As the battle for Marawi, a major city of some 200,000 in the southern Philippines, has dragged on for weeks, it has begun to raise global concern. The conflict pits fighters who have pledged allegiance to the self-declared Islamic State against the Philippine armed forces; leading politicians from the United States and countries in Southeast Asia now fear that the southern Philippines battle, increasingly prominent in Islamic State propaganda, will lure militants from around the world. “They [Islamic State] are certainly trying to get fighters into that region" in the southern Philippines Republican Sen. Joni Ernst told the Associated Press earlier this month. "We need to address the situation. It should not get out of control."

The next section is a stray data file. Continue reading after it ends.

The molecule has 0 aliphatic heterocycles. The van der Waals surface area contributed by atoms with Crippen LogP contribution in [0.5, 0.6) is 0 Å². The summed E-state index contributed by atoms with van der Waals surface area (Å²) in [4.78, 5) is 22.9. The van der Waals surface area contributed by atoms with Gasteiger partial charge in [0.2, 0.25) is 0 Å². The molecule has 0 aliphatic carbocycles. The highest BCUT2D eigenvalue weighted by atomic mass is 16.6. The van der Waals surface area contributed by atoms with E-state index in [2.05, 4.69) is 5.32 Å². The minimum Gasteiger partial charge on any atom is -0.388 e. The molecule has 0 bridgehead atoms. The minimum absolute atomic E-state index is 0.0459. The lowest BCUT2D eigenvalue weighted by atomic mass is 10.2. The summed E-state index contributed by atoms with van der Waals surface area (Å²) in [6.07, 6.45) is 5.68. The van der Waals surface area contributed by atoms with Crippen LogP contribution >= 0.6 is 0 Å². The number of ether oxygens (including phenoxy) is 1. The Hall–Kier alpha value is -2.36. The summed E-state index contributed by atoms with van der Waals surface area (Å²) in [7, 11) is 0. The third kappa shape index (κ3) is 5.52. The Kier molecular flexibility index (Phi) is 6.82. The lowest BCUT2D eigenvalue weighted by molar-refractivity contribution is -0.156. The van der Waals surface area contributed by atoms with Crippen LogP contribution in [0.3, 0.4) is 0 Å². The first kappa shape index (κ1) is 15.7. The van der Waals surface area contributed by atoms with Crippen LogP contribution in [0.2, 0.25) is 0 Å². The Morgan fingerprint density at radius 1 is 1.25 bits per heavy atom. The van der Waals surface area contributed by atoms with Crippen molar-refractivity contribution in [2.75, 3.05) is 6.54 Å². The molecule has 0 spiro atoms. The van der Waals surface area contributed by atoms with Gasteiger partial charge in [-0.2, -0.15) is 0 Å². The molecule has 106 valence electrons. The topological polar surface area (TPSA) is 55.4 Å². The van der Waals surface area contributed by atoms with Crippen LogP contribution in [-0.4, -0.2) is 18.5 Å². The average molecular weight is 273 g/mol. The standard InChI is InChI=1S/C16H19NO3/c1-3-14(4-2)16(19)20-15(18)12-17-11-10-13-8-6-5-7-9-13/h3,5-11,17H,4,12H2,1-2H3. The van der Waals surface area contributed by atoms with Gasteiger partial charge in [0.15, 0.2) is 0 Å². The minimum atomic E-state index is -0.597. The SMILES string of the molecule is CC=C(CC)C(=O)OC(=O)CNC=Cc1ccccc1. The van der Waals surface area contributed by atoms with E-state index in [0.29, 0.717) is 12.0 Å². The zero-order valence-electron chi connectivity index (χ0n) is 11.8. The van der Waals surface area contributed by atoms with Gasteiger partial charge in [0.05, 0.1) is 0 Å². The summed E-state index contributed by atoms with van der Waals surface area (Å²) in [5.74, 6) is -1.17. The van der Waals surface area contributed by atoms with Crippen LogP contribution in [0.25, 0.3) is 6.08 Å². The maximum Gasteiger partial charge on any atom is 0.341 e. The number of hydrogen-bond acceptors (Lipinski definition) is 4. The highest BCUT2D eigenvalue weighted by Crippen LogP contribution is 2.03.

Yet although Duterte has already taken an extremely harsh and brutal approach to narcotics, and although he was the mayor of the biggest city on the major southern island of Mindanao, as president he actually paid relatively little attention to the conflict in the southern Philippines—until recently. Meanwhile, his declaration of martial law will not help the Philippine authorities destroy Islamic State-linked groups in the south.
For more on Duterte’s misguided approach to militants in the Philippine south, see my new Expert Brief.